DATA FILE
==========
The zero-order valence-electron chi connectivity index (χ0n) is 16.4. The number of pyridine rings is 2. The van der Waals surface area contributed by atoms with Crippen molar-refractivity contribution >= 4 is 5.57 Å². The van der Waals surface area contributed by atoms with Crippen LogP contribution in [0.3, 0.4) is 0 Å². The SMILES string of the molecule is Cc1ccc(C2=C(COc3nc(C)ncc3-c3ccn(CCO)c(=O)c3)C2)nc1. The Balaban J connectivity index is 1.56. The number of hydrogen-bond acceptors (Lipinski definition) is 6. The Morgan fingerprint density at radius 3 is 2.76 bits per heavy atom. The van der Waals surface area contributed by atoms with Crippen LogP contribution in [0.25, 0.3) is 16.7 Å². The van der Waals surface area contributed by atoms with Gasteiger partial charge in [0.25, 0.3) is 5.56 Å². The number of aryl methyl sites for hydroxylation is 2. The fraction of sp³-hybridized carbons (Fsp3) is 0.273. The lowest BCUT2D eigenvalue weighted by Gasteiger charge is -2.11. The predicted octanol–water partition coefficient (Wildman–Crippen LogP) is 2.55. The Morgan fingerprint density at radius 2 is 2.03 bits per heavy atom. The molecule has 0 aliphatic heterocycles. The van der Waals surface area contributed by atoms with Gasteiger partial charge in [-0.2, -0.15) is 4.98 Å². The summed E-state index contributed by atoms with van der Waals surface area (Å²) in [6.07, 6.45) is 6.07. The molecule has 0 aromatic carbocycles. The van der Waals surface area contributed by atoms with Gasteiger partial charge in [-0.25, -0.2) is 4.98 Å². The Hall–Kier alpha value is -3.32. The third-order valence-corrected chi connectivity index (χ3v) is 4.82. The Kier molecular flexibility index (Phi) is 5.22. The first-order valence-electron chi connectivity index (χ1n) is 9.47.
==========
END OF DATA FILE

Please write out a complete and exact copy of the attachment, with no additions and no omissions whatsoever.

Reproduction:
The zero-order valence-electron chi connectivity index (χ0n) is 16.4. The number of pyridine rings is 2. The van der Waals surface area contributed by atoms with Crippen molar-refractivity contribution >= 4 is 5.57 Å². The van der Waals surface area contributed by atoms with Crippen LogP contribution in [0.3, 0.4) is 0 Å². The SMILES string of the molecule is Cc1ccc(C2=C(COc3nc(C)ncc3-c3ccn(CCO)c(=O)c3)C2)nc1. The Balaban J connectivity index is 1.56. The number of hydrogen-bond acceptors (Lipinski definition) is 6. The Morgan fingerprint density at radius 3 is 2.76 bits per heavy atom. The van der Waals surface area contributed by atoms with Crippen LogP contribution in [0.25, 0.3) is 16.7 Å². The van der Waals surface area contributed by atoms with Gasteiger partial charge in [0.25, 0.3) is 5.56 Å². The number of aryl methyl sites for hydroxylation is 2. The fraction of sp³-hybridized carbons (Fsp3) is 0.273. The lowest BCUT2D eigenvalue weighted by Gasteiger charge is -2.11. The predicted octanol–water partition coefficient (Wildman–Crippen LogP) is 2.55. The Morgan fingerprint density at radius 2 is 2.03 bits per heavy atom. The molecule has 0 aliphatic heterocycles. The van der Waals surface area contributed by atoms with Gasteiger partial charge in [-0.2, -0.15) is 4.98 Å². The summed E-state index contributed by atoms with van der Waals surface area (Å²) in [6.07, 6.45) is 6.07. The molecule has 0 aromatic carbocycles. The van der Waals surface area contributed by atoms with Gasteiger partial charge in [-0.25, -0.2) is 4.98 Å². The Hall–Kier alpha value is -3.32. The third-order valence-corrected chi connectivity index (χ3v) is 4.82. The Kier molecular flexibility index (Phi) is 5.22. The first-order valence-electron chi connectivity index (χ1n) is 9.47.